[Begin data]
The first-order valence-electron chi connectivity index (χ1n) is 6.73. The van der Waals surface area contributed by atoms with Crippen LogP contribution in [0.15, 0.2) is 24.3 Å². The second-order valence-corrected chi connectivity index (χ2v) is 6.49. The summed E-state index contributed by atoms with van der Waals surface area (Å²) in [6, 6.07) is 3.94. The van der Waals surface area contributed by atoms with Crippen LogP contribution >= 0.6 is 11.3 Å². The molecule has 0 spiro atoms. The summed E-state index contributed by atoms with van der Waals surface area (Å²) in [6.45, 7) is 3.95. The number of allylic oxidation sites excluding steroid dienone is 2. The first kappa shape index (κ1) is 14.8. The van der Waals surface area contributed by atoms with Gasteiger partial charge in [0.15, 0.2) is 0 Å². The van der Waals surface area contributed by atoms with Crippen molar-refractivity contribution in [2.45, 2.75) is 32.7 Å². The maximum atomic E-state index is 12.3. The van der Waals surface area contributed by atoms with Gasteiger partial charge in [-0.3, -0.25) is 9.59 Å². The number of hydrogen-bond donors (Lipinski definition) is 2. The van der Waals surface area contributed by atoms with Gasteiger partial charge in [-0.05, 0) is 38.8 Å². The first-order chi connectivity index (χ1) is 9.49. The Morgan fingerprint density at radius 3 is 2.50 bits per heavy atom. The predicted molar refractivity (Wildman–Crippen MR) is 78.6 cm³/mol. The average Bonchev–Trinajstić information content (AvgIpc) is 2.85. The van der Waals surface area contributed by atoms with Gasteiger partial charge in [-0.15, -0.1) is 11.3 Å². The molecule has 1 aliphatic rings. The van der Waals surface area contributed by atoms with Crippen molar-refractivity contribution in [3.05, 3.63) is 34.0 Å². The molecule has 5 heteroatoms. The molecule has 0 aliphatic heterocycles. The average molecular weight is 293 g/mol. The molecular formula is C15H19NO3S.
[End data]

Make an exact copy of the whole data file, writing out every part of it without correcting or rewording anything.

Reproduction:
The first-order valence-electron chi connectivity index (χ1n) is 6.73. The van der Waals surface area contributed by atoms with Crippen LogP contribution in [0.15, 0.2) is 24.3 Å². The second-order valence-corrected chi connectivity index (χ2v) is 6.49. The summed E-state index contributed by atoms with van der Waals surface area (Å²) in [6, 6.07) is 3.94. The van der Waals surface area contributed by atoms with Crippen LogP contribution >= 0.6 is 11.3 Å². The molecule has 0 spiro atoms. The summed E-state index contributed by atoms with van der Waals surface area (Å²) in [6.45, 7) is 3.95. The number of allylic oxidation sites excluding steroid dienone is 2. The first kappa shape index (κ1) is 14.8. The van der Waals surface area contributed by atoms with Gasteiger partial charge in [0.15, 0.2) is 0 Å². The van der Waals surface area contributed by atoms with Crippen molar-refractivity contribution in [2.45, 2.75) is 32.7 Å². The maximum atomic E-state index is 12.3. The van der Waals surface area contributed by atoms with Gasteiger partial charge in [-0.3, -0.25) is 9.59 Å². The number of hydrogen-bond donors (Lipinski definition) is 2. The van der Waals surface area contributed by atoms with Gasteiger partial charge in [-0.05, 0) is 38.8 Å². The first-order chi connectivity index (χ1) is 9.49. The Morgan fingerprint density at radius 3 is 2.50 bits per heavy atom. The predicted molar refractivity (Wildman–Crippen MR) is 78.6 cm³/mol. The average Bonchev–Trinajstić information content (AvgIpc) is 2.85. The van der Waals surface area contributed by atoms with Gasteiger partial charge in [-0.15, -0.1) is 11.3 Å². The molecule has 1 aliphatic rings. The van der Waals surface area contributed by atoms with Crippen molar-refractivity contribution in [3.05, 3.63) is 34.0 Å². The molecule has 5 heteroatoms. The molecule has 0 aliphatic heterocycles. The average molecular weight is 293 g/mol. The molecular formula is C15H19NO3S.